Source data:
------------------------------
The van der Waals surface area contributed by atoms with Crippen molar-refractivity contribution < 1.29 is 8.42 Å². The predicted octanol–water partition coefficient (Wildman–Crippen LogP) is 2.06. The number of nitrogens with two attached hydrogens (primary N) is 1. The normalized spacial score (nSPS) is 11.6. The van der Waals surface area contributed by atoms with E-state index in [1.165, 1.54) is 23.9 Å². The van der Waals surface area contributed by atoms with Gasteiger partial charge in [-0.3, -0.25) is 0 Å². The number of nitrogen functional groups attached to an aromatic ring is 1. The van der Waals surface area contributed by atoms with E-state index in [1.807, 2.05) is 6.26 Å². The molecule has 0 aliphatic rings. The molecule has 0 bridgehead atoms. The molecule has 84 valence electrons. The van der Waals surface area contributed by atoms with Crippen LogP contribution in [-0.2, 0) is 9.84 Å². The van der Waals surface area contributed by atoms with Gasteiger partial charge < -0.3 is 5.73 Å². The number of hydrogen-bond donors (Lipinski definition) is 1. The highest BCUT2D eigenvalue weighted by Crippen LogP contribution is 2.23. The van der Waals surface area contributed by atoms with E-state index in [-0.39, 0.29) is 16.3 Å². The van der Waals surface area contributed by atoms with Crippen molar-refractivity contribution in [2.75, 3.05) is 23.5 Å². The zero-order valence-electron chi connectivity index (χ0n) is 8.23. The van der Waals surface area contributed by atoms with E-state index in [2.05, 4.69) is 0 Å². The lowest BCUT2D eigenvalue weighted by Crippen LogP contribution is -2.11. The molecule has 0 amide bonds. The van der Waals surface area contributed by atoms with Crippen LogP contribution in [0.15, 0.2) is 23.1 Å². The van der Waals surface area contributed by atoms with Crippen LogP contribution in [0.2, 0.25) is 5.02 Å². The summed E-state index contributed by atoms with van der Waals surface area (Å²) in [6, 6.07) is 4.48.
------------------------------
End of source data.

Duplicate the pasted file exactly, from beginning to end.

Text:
The van der Waals surface area contributed by atoms with Crippen molar-refractivity contribution < 1.29 is 8.42 Å². The predicted octanol–water partition coefficient (Wildman–Crippen LogP) is 2.06. The number of nitrogens with two attached hydrogens (primary N) is 1. The normalized spacial score (nSPS) is 11.6. The van der Waals surface area contributed by atoms with E-state index in [1.165, 1.54) is 23.9 Å². The van der Waals surface area contributed by atoms with Gasteiger partial charge in [-0.3, -0.25) is 0 Å². The number of nitrogen functional groups attached to an aromatic ring is 1. The van der Waals surface area contributed by atoms with E-state index in [1.807, 2.05) is 6.26 Å². The molecule has 0 aliphatic rings. The molecule has 0 bridgehead atoms. The molecule has 84 valence electrons. The van der Waals surface area contributed by atoms with Crippen LogP contribution in [-0.2, 0) is 9.84 Å². The van der Waals surface area contributed by atoms with Gasteiger partial charge < -0.3 is 5.73 Å². The number of hydrogen-bond donors (Lipinski definition) is 1. The highest BCUT2D eigenvalue weighted by Crippen LogP contribution is 2.23. The van der Waals surface area contributed by atoms with E-state index in [-0.39, 0.29) is 16.3 Å². The van der Waals surface area contributed by atoms with Crippen molar-refractivity contribution in [2.75, 3.05) is 23.5 Å². The zero-order valence-electron chi connectivity index (χ0n) is 8.23. The van der Waals surface area contributed by atoms with E-state index in [2.05, 4.69) is 0 Å². The lowest BCUT2D eigenvalue weighted by Crippen LogP contribution is -2.11. The molecule has 0 amide bonds. The van der Waals surface area contributed by atoms with Crippen LogP contribution in [0.15, 0.2) is 23.1 Å². The van der Waals surface area contributed by atoms with Crippen LogP contribution in [0.2, 0.25) is 5.02 Å². The summed E-state index contributed by atoms with van der Waals surface area (Å²) in [6, 6.07) is 4.48.